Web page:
“I am donating because I had a conflict mediation this year,” said Dominique Crutchfield, 18, TMAHS graduating senior, before the effort to raise money was stopped. “I was about to get in a fight with this Asian kid, but then Peer Resources helped me. So I know it’s a good program.”

On Sept. 15, 2007, during physical education class, a rubber ball hit a young girl and the teacher immediately blamed a student who was known as a troublemaker. He was sent to the office. Distraught at being wrongfully accused, the student did not want to speak to the dean or the principal.

“It is standard protocol to use resources such as Peer Resources and other mediation before bringing in the police,” said Valdez.

When the principal confronted the child in the hallway, the student said, “Back away! I do not want you to come near me because I am afraid of what I might do.” Disregarding the child’s wishes, the principal approached the child to grab him and the child pushed back and ran off the campus. Instead of notifying the parents, the principal called the police and the child was charged with assault.

Marcus Hicks, 17, who is a student conflict mediator and works to racially integrate students, says that some adults make the youth feel “jumpy.” Students think if they go to an adult, they’ll get in trouble. But when it’s peer-to-peer, students feel at ease and more willing to talk about whatever their problem is, he said.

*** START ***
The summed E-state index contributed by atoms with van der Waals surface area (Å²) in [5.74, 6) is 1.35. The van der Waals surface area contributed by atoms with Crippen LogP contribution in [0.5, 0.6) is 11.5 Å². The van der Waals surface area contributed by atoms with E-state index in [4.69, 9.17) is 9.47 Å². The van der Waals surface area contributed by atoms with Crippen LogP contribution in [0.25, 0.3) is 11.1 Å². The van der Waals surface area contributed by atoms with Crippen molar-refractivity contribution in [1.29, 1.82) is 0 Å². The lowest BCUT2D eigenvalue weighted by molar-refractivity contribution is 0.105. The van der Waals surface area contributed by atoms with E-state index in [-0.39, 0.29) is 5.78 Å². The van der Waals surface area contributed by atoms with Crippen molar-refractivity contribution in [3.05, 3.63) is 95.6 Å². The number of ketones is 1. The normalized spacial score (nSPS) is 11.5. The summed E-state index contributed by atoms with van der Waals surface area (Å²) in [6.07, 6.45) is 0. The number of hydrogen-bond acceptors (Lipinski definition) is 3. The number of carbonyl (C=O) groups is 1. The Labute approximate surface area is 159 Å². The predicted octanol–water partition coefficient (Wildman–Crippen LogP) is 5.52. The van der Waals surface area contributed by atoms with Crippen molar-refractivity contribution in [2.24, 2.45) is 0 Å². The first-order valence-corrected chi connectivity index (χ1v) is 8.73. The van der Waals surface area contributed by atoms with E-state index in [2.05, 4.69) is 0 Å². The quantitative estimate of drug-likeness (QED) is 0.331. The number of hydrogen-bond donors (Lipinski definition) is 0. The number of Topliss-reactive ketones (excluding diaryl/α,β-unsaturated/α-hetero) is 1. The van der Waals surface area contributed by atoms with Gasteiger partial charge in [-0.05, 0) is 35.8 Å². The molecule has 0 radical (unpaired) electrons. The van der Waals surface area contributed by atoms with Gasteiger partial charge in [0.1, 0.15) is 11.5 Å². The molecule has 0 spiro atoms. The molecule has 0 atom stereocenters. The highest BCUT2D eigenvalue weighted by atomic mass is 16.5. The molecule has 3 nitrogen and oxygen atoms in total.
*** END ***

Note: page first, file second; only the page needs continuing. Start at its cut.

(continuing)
TMAHS is in the Bayview District and mostly caters to African-American, Latino and Polynesian youth. Due to the socio-economic disadvantages of living in this area, this school relies on additional resources to support students with special needs.

“Many schools are going to suffer next year and there will likely be higher dropout rates and incarceration of youth of color,” said Valdez. “Equity and a child’s right to a good education is what is at stake here.”